A combination of chlordiazepoxide and clidinium (brand name Librax) is utilized to relieve symptoms in the gastrointestinal tract and to reduce anxiety that may accompany IBS. The antispasmodic portion of the medication, clidinium, slows muscle contractions within the gut. This may help reduce intestinal spasms and accompanying abdominal cramping. The other portion of the medication, chlordiazepoxide, is a benzodiazepine which acts on the central nervous system to reduce anxiety. Librax comes in a capsule that is taken up to three or four times a day before meals and at bedtime. Librax comes with a warning to avoid use with opioids or opioid-containing medications, as combining an opioid with a benzodiazepine (like the chlordiazepoxide in Librax) can lead to serious sedation, coma, respiratory depression, or death. Librax may cause side effects of drowsiness, coordination problems, confusion, nausea, constipation, dry mouth, blurred vision, irregular menstrual periods, decreased libido, problems initiating urination, skin problems, and swelling.

Before taking this medication, patients should discuss with their doctor their current alcohol intake, as well as any other medications, vitamins, or nutritional supplements they are taking. Patients should tell their doctor if they have or have ever had glaucoma or other eye problems, problems urinating or emptying their bladder (including having an enlarged prostate), coordination problems, kidney problems, liver problems, mental illness or depression, bleeding problems, or a history of drug or alcohol abuse or addiction. Patients who are pregnant, plan to become pregnant, or who are breastfeeding should talk to their doctor about their condition before taking Librax. Patients who become pregnant while taking Librax should alert their healthcare provider immediately. Patients should not stop Librax or change the dosage of Librax without consulting their healthcare provider first.6,7

Alternative Antispasmodics for IBS

Peppermint oil is also considered an antispasmodic, as it exerts its effects by reducing the influx of calcium in smooth muscle cells. In an analysis of research, peppermint oil was found to be significantly superior to placebo for improvement of IBS symptoms and improvement in abdominal pain. Peppermint oil is generally well tolerated, with the most common side effect being heartburn.2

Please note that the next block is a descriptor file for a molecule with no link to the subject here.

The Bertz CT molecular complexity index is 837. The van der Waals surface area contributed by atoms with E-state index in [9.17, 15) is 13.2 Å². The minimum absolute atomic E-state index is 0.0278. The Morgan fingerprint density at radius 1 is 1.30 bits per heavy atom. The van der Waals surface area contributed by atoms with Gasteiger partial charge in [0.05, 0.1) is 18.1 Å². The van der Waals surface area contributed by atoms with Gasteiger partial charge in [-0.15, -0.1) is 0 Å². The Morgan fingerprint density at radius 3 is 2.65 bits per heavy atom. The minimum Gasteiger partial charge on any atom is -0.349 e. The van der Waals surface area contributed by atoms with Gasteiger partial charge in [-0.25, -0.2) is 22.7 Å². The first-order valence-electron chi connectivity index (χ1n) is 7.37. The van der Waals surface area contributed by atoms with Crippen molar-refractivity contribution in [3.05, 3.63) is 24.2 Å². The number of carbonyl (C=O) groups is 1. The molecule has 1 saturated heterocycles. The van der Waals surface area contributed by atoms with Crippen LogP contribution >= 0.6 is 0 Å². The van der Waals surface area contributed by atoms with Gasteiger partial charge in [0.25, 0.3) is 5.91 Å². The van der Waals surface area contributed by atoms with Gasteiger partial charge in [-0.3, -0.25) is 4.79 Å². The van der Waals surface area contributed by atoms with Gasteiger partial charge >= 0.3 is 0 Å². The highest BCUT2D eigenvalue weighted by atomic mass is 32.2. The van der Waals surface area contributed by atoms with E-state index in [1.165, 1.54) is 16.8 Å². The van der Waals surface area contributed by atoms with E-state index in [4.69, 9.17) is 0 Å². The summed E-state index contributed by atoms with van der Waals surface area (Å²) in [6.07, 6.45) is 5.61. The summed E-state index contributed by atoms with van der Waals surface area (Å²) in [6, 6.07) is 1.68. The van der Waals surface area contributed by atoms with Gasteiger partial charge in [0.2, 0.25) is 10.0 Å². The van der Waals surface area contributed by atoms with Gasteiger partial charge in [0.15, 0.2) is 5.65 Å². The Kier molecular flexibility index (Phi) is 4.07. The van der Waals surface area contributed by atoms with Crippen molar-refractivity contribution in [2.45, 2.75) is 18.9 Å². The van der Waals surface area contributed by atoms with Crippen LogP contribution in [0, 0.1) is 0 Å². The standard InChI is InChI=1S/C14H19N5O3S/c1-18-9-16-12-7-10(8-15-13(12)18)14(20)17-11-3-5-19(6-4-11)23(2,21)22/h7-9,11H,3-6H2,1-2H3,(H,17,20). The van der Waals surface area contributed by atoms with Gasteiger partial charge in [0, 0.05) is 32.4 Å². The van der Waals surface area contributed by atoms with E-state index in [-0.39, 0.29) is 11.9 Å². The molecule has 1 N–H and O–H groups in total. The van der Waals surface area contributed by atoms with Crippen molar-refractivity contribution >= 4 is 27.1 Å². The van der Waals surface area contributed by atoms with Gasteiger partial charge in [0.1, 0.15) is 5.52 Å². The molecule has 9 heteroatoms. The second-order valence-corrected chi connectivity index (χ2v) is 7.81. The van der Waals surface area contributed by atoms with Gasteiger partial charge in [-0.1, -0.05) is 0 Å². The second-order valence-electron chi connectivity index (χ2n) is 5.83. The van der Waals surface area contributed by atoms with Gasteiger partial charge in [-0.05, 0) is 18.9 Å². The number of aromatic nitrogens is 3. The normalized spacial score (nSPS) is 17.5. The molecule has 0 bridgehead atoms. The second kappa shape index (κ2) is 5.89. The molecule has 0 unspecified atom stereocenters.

Other Treatments for IBS

Most patients with IBS try multiple treatment options before finding the right combination of approaches that work for managing their symptoms. In addition to antispasmodics, patients can try antidiarrheals, adding fiber or probiotics to their diet, making other dietary changes, managing their stress, counseling, or alternative and complementary methods.

Written by: Emily Downward | Last reviewed: July 2019
  1. What is spastic colon, Mayo Clinic. Accessed online on 3/14/16 at http://www.mayoclinic.org/diseases-conditions/irritable-bowel-syndrome/expert-answers/spastic-colon/faq-20058473.
  2. Lacy BE, Chey WD, Lembo AJ. New and emerging treatment options for irritable bowel syndrome. Gastroenterol Hepatol (N Y). 2015 Apr;11(4 Suppl 2):1-19.
  3. Anticholinergic: what does it mean? Merck Manual. Accessed online on 3/14/16 at http://www.merckmanuals.com/home/older-people’s-health-issues/aging-and-drugs/aging-and-drugs#v19110402.
  4. Dicyclomine, Medline Plus, U.S. National Library of Medicine. Accessed online on 3/14/16 at https://www.nlm.nih.gov/medlineplus/druginfo/meds/a684007.html
  5. Hyoscyamine, Medline Plus, U.S. National Library of Medicine. Accessed online on 3/14/16 at https://www.nlm.nih.gov/medlineplus/druginfo/meds/a684010.html
  6. Librax, United States Food and Drug Administration. Accessed online on 4/5/19 at https://www.accessdata.fda.gov/drugsatfda_docs/label/2017/012750s065lbl.pdf
  7. Label: Librax-chlordiazepoxide hydrochloride and clidinium bromide capsule, DailyMed, U.S. National Library of Medicine. Accessed online on 4/5/19 at https://dailymed.nlm.nih.gov/dailymed/drugInfo.cfm?setid=f99ebf66-f207-4a97-9666-4da1d72b061c